No doubt most curmudgeons begin their careers as a high school cynics, as smart-mouthed skeptics equipped with highly sensitive antennae tuned to hypocrisy. More often male than female, these snarling scoffers tend to mock propagandists dedicated to transforming them into productive contributors to society.
Burned as idealistic children who naively believed the blandishments of their elders, they eventually begin to realize that life’s rewards and punishments can be ridiculously unjust. For example, even though Bobby copies his homework and bullies smaller kids, Santa showers him with $800 skateboards and brand name clothing; meanwhile, the rule-obeying future curmudgeon treats others kindly but ends up with a can of Play Dough and a Wal-Mart fleece.
“Yeah right,” becomes the sardonic rejoinder to uplifting quotes in the morning announcements.
But let’s face it: constant negativity is not one of Dale Carnegie’s strategies in the pursuit of winning friends and influencing people. Although the most talented high school cynics can be fairly entertaining, their shtick can get really, really old after a while.
Eventually, though, with a little luck – a good marriage helps — these young cynics can marinate over the decades into well-seasoned curmudgeons who cultivate a sense of absurdity’s humorous possibilities, rather than becoming outraged at the human tragicomedy. Life becomes not a “tale/ Told by an idiot, full of sound and fury/Signifying nothing” but a “spiritual pickle preserving the body from decay.”
So on this Thanksgiving Eve, I choose not to mock my Facebook brethren for typing “adorable” beneath photos of non-photogenic babies; I choose not to mock sentimentalists for cajoling me to like and share cloying idiocies like “if you ‘heart’ your mother click like and share.”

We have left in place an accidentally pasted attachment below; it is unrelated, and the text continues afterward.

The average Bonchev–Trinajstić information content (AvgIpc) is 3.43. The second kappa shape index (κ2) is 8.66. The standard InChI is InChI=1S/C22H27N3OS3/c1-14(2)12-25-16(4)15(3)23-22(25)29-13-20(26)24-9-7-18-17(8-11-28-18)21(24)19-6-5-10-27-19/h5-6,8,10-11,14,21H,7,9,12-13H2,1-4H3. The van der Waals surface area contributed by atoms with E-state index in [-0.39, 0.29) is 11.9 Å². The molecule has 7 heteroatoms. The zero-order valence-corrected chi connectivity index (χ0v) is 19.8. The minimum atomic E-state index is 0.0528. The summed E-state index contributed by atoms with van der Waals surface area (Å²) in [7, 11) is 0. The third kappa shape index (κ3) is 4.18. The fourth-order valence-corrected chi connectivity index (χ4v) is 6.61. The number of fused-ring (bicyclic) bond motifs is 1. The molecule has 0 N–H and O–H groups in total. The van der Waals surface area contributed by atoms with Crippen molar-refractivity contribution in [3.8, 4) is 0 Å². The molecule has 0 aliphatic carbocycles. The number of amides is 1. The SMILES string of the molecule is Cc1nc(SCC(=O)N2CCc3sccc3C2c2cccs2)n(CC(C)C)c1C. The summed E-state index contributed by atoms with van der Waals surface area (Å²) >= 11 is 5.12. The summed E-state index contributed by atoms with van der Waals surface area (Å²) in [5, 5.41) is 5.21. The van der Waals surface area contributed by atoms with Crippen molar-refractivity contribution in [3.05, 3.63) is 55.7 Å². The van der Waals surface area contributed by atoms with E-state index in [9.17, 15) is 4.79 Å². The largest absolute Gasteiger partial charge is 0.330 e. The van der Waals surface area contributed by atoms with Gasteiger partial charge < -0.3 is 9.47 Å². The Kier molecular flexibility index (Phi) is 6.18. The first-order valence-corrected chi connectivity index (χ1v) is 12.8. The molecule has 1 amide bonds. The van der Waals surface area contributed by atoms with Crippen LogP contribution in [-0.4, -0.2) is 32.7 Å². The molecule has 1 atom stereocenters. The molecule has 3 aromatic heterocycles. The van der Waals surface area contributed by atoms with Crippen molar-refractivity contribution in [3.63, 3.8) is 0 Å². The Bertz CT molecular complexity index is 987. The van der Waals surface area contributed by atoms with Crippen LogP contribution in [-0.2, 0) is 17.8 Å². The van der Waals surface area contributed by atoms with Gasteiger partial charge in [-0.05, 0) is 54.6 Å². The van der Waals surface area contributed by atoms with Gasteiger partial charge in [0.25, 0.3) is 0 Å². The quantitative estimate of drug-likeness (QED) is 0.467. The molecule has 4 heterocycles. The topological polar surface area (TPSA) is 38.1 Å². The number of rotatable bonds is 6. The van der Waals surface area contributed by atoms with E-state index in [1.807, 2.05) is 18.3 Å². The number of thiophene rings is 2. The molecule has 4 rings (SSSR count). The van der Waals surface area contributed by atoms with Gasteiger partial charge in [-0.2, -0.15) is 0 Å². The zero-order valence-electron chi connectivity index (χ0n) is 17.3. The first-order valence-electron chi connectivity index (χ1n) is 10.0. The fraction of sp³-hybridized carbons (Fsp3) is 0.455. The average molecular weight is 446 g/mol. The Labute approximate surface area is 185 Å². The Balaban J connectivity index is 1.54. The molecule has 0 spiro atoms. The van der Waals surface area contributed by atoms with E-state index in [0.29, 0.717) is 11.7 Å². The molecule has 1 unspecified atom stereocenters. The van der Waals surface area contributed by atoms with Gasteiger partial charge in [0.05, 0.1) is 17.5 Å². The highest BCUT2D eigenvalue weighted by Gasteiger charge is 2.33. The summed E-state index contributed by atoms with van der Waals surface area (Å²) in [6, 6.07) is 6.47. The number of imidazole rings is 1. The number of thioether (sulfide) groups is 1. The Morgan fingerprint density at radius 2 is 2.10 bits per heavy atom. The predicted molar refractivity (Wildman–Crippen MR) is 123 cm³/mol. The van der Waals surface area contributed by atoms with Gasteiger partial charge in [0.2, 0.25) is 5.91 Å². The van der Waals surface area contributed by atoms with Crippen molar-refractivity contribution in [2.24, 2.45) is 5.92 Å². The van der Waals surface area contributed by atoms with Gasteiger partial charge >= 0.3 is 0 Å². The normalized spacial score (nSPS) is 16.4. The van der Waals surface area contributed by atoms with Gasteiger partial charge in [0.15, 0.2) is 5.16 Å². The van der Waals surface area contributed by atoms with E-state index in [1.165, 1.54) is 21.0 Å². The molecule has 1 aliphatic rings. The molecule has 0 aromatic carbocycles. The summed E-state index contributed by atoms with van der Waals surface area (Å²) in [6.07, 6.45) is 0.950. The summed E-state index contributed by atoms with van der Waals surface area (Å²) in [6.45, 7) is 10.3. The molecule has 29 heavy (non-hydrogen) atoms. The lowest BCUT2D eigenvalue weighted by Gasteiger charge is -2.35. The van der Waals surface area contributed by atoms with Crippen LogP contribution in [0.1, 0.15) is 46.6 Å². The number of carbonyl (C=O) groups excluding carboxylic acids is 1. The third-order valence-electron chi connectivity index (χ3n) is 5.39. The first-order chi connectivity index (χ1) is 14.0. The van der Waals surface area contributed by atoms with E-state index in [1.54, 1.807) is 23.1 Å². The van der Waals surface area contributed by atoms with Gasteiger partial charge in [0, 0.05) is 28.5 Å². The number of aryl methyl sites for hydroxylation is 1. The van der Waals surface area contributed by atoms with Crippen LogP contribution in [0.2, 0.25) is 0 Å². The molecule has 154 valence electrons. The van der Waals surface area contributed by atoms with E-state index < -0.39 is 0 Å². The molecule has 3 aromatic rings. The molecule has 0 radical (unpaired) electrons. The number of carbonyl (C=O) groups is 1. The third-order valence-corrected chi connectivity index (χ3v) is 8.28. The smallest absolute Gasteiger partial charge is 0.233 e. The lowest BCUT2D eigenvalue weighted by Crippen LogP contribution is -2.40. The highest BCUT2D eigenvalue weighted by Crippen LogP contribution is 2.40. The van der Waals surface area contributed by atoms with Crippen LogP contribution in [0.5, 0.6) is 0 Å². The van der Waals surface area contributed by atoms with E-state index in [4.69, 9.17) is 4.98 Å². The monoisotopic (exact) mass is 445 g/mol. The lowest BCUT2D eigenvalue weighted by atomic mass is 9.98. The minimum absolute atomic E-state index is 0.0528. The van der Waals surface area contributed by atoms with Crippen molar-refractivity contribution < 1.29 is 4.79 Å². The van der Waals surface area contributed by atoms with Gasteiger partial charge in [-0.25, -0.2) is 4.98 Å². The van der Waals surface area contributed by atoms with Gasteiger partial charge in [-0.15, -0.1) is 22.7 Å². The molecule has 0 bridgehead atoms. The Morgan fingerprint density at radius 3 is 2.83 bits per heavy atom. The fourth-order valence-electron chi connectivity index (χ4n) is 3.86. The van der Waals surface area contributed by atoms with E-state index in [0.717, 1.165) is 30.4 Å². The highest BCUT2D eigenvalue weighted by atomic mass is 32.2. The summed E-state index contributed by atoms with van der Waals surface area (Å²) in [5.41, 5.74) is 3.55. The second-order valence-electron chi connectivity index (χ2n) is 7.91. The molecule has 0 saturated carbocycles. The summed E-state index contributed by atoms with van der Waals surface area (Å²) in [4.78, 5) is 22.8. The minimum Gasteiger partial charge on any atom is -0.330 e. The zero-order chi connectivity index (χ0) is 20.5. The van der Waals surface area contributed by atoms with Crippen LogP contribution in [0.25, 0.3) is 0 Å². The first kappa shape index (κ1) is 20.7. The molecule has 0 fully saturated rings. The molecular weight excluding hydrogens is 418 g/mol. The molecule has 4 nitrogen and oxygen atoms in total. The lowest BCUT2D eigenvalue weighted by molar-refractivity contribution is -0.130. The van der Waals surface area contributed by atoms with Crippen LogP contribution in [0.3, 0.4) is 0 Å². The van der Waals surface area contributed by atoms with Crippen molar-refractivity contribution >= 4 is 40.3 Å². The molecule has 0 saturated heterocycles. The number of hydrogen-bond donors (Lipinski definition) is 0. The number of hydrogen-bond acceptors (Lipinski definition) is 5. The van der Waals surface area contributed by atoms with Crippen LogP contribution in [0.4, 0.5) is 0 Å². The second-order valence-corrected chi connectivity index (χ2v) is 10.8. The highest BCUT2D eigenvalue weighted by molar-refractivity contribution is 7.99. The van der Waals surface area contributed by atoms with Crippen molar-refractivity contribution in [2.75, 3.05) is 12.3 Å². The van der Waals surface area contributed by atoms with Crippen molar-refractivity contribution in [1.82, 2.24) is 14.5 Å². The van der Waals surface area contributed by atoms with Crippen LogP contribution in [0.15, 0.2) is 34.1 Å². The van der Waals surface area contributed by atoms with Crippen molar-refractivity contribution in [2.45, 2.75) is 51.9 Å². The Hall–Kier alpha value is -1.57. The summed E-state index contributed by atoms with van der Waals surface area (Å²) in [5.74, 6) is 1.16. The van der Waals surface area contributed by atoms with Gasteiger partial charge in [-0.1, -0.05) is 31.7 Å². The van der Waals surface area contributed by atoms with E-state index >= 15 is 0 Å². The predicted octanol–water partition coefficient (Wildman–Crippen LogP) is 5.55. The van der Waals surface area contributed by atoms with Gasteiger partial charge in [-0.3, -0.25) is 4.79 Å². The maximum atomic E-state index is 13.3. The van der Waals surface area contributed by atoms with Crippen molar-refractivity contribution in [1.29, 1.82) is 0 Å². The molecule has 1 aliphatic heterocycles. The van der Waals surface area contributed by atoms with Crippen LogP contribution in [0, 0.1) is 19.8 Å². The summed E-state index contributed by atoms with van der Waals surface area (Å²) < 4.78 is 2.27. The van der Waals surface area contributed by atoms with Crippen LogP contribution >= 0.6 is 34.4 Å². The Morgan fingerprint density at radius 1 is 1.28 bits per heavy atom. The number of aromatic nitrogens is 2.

No, instead, I’ll share, these inspiring quotes from some of my favorite curmudgeons for whom I’m especially thankful. They, by my book, truly have made the world a better place.
Jonathan Swift: “Last week I saw a woman flayed, and you will hardly believe how much it altered her person for the worse.”
Mark Twain: “Go to Heaven for the climate, Hell for the company.”
Amboise Bierce: “OBLIVION, n. Fame’s eternal dumping ground. Cold storage for high hopes. A dormitory without an alarm clock.”
Oscar Wilde: “A gentleman is one who never hurts anyone’s feelings unintentionally.”
HL Mencken: “Democracy is a pathetic belief in the collective wisdom of individual ignorance.”
Dorothy Parker: “If all the girls who attended the Yale prom were laid end to end, I wouldn’t be a bit surprised.”
WC Fields: “Start every day off with a smile and get it over with.”
Lenny Bruce: “I won’t say ours was a tough school, but we had our own coroner. We used to write essays like: What I’m going to be if I grow up.”
Kurt Vonnegut: “True terror is to wake up one morning and discover that your high school class is running the country.”
But when it all comes down to it:
TC Boyle: “I was in the water for six hours. Shivering, praying, scared full of adrenaline. I kept making deals with the Fates, with God, Neptune, whoever, thinking I’d trade places with anybody anywhere – lepers, untouchables, political prisoners, Idi Amin’s wives – anything, so long as I’d be alive.”